1. I thought the same about the Chinese women’s manner of dressing – how irrelevant it was. But I felt it’s not my place to judge as their vision is rooted from a long time deeply embedded cultural mentality. I don’t think a conversation with them in passing would go anywhere but rather would risk my being a critical and judgmental American. However, from their view, they think I’m odd for wearing “manly” clothes such as hiking pants, heavy boots etc…either way it was a very eye opening experience.

  21. Yunnan Province is without doubt one of my favorite parts of China, at least of those that I’ve been lucky enough to visit and you did a really great job of capturing it with your photos. That being said, you’re totally right, it certainly isn’t the kind of place for make-up and heels, despite what some of the Chinese ladies manage to look like on the trails. Besides, when you’re in nature, who would want to be concerning themselves with their appearance?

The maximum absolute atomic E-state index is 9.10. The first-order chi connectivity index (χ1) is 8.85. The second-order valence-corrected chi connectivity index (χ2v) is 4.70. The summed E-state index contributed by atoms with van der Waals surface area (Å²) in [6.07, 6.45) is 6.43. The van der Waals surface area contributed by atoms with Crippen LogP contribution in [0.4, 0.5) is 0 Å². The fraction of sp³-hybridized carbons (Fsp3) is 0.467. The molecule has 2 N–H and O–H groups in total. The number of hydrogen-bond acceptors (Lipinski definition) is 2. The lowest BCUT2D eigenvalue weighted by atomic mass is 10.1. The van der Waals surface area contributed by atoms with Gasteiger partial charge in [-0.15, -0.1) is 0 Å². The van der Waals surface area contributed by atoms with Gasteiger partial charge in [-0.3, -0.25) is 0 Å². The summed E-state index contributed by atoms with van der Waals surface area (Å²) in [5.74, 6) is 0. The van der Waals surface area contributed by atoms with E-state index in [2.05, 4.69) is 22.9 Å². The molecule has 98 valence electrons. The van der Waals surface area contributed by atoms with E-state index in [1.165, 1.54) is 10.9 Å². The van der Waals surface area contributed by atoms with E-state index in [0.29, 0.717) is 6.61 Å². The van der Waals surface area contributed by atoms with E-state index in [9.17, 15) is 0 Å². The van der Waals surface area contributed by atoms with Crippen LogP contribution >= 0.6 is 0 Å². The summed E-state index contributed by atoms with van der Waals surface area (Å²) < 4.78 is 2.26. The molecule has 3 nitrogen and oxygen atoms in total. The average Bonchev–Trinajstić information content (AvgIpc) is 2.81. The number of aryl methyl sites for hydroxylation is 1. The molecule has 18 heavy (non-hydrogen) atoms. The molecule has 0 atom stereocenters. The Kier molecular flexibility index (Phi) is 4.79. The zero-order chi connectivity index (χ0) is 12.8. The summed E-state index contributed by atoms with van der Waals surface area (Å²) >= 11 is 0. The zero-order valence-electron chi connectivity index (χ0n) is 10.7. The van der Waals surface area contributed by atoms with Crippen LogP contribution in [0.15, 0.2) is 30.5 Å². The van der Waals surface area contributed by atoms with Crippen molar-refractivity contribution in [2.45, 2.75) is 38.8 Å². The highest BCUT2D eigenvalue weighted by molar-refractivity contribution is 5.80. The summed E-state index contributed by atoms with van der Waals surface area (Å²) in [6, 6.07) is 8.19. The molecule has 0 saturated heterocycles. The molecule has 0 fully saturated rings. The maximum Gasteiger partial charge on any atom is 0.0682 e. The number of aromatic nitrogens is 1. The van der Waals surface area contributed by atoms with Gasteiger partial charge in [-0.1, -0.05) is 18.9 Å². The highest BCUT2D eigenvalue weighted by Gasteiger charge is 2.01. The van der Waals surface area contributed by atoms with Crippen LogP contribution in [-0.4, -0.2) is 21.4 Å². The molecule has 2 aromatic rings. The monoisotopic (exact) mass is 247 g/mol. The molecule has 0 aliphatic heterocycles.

1. The Chinese are concerned about their looks on the trails for status reasons. I can same the same way about Koreans who buy expensive brands of hiking gear to show off in their photos. There is a variety of “hiking” culture globally and these two are some of the most interesting I’ve found.

  22. And this is how I starting leaving make up back home when travelling. Not only for hikes, but for all my trips to be honest. I might include a mascara if more that a few visits to town are included, if not? Let it go. I totally agree with you. Personally, freedom in travel includes no heels, no make up, no frills. Just plain joy for being there.